What is a Market Maker?

When you Trade, who is on the Other Side?

Stock Market
Stock Market. Google Images

A market maker is a securities dealer who undertakes, at all times, to buy and sell ,at ever-changing prices, each of the options on any given stock. Note the phrase: "at all times." That means that the market maker cannot fulfill his/her obligations by buying or selling options whenever it suits him/her. By being granted market maker status, the trader has an obligation to be available to buy options from sellers, or to sell options to buyers -- especially when there is an influx of orders and others and demand or supply is unusually high.

in simpler terms, the market makers have an obligation to maintain an fair and orderly market.

The difference between the bid/ask market quotations of a market maker and a customer (such as you or me) is simple: You bid only for specific options that you want to buy or you set an ask price only for those specific options that you want to sell. In addition, you can establish a limit price with no obligation to satisfy the buy and sell orders of any other person in the marketplace. The market maker has the obligation to continuously display a bid and ask price.

Whenever you enter an order to buy or sell a specific option or an option spread, the order becomes visible to the market makers. At one time, those market makers were gathered together in a trading pit on the trading floor of one of the option exchanges, such as the CBOE or AMEX. Today, those "trading pits" are populated by computers, and not live traders.

Each of those computers is controlled and operated by a market maker who competes for customer order flow (i.e., the ability to trade with the customer orders). In return for this beneficial and profitable order-flow access, the market maker must fulfill their obligations.

Whenever your buy/sell is not filled immediately, and when your bid is the highest published bid price, or your offer becomes the lowest published ask price, that order becomes visible to the world.

On other words, the market makers cannot hide your bid/offer (which would make it more difficult to fill) from everyone else.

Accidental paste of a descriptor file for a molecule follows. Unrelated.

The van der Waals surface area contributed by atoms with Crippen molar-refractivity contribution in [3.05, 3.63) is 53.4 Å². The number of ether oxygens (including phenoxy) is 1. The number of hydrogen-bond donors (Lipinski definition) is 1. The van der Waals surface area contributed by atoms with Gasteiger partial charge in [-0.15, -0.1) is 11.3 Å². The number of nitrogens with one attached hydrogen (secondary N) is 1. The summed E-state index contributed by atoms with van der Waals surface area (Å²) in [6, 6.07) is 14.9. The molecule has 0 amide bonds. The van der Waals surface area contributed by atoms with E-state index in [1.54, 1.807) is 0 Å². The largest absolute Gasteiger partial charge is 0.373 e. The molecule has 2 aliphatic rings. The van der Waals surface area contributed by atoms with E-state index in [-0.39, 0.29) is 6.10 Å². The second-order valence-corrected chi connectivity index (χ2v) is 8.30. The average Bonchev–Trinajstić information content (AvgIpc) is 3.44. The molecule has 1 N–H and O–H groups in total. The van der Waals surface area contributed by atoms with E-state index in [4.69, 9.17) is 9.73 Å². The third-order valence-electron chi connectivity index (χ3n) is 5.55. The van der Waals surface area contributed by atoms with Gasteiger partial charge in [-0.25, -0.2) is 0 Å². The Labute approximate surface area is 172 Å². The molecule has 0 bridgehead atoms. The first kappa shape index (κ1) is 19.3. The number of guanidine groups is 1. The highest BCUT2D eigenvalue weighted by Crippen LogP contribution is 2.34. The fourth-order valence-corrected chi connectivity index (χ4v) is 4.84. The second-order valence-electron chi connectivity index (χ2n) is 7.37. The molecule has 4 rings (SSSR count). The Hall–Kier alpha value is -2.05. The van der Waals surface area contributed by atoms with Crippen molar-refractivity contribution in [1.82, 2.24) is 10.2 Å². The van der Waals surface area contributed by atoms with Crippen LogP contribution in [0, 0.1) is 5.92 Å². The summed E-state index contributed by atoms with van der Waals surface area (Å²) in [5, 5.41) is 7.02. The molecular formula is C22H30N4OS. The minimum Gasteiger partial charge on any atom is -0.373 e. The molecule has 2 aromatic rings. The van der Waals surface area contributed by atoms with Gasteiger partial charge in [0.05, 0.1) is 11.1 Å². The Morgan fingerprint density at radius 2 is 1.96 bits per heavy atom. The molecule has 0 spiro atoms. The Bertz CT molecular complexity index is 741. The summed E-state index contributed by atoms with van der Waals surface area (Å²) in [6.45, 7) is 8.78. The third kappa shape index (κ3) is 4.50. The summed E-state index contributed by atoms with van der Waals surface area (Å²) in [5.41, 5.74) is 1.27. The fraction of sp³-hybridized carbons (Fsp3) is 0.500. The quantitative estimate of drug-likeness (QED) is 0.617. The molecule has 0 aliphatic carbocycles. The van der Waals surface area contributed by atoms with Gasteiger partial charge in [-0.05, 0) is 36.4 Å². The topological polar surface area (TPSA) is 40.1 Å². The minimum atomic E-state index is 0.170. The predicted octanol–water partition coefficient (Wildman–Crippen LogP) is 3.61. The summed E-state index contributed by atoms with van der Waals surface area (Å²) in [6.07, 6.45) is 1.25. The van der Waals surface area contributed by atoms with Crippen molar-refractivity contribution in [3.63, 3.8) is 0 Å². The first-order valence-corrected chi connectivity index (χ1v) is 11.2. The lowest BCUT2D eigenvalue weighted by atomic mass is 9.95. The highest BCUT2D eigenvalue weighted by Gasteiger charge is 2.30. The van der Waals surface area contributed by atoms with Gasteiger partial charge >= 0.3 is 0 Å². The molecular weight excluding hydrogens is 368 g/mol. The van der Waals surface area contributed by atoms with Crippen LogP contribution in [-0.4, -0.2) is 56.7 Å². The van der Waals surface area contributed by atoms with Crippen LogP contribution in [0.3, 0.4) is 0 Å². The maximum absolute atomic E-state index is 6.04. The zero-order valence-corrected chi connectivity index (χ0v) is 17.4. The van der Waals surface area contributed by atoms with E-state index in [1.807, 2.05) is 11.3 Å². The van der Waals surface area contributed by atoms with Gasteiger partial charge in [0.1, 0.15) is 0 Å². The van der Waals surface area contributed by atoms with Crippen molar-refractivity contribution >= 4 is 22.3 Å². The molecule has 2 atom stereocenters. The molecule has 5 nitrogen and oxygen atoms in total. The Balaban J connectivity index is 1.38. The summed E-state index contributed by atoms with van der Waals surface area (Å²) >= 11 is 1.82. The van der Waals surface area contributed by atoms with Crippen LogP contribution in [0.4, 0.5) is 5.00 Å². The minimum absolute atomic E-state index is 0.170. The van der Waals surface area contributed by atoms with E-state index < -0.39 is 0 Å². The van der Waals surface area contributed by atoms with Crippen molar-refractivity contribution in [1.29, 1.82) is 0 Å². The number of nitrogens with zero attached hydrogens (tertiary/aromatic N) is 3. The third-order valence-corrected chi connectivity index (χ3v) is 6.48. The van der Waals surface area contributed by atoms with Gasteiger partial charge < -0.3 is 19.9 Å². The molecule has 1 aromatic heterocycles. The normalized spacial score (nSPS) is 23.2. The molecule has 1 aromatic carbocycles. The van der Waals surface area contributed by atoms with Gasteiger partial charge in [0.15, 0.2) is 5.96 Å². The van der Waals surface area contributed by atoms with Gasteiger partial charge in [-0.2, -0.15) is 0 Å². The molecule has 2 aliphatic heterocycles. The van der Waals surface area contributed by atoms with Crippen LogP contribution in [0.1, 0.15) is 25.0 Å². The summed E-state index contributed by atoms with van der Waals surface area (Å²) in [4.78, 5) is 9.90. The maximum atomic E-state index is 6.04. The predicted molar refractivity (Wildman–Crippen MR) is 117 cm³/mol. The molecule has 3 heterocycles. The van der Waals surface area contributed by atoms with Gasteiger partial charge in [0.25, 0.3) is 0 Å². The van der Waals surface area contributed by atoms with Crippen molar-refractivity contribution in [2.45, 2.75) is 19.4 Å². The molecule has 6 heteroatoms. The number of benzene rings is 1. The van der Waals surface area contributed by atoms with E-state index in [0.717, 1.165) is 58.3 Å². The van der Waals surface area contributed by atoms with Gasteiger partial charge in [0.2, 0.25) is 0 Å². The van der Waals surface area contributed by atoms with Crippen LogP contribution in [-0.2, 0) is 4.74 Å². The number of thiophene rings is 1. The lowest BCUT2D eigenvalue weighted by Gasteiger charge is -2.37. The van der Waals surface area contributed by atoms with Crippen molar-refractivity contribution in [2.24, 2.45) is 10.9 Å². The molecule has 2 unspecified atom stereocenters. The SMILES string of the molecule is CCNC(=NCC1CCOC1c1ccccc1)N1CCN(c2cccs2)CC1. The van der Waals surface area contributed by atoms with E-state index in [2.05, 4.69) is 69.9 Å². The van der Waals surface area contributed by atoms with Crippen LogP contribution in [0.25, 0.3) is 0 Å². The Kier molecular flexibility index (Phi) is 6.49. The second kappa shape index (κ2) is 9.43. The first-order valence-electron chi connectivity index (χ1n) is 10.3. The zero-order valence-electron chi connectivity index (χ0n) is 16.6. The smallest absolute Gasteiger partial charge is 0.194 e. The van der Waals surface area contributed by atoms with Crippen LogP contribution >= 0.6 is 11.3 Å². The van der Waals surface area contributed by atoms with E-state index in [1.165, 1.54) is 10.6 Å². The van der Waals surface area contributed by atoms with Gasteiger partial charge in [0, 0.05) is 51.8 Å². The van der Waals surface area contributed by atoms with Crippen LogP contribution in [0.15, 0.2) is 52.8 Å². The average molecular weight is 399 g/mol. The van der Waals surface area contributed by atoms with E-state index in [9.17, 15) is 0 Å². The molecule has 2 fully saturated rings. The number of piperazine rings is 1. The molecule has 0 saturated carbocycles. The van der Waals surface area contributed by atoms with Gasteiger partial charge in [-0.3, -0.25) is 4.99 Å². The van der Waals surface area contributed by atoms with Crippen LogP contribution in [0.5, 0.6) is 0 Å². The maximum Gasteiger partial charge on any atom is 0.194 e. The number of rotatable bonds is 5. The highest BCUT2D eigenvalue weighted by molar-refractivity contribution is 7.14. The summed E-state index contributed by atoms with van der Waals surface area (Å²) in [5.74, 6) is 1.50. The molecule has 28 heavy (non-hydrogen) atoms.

Making the Trade

The computer program that contains your order is constantly scanning every displayed bid and ask price for the option identified in for your limit order. As soon as a matching price is found, the computers "agree on the quantity and price" and the trade is executed. The trade occurs between your broker's computer program and that of any other market participant. Most of the time you will trade with a market maker, but if another customer is offering to sell at your bid price, then you will trade with that customer (via his/her broker). The mechanics of the trade are identical, and it never makes any difference with whom you trade.

If the executed trade contains enough contracts to complete (fill) your order, the process ends and the trade is reported to you. If you traded fewer contracts than desired, then you are notified of a "partial fill" ("partial" for short) and the remainder of your order remains live until it is filled or canceled. 

The Exercise and Assignment

Once the trade occurs, the buyer and seller are separated. The Options Clearing Corporation (OCC) takes over from this point forward and guarantees that all option contracts will be honored.

If the option owner exercises his/her rights to buy/sell 100 shares at the strike price, then the OCC randomly selects one brokerage firm andto that broker. In turn, the broker randomly selects one if its clients who has a short position in that option -- and that account is assigned the exercise notice. The "trade" that converts any option into a stock position occurs overnight, and the person assigned the notice learns of the assignment before the market opens for trading on the next business day. Clarification: This process eliminates the worry that the person who sold the option may no longer be able (financially) to satisfy the conditions of the contract. In other words, if the option is ever exercised, the OCC guarantees the option.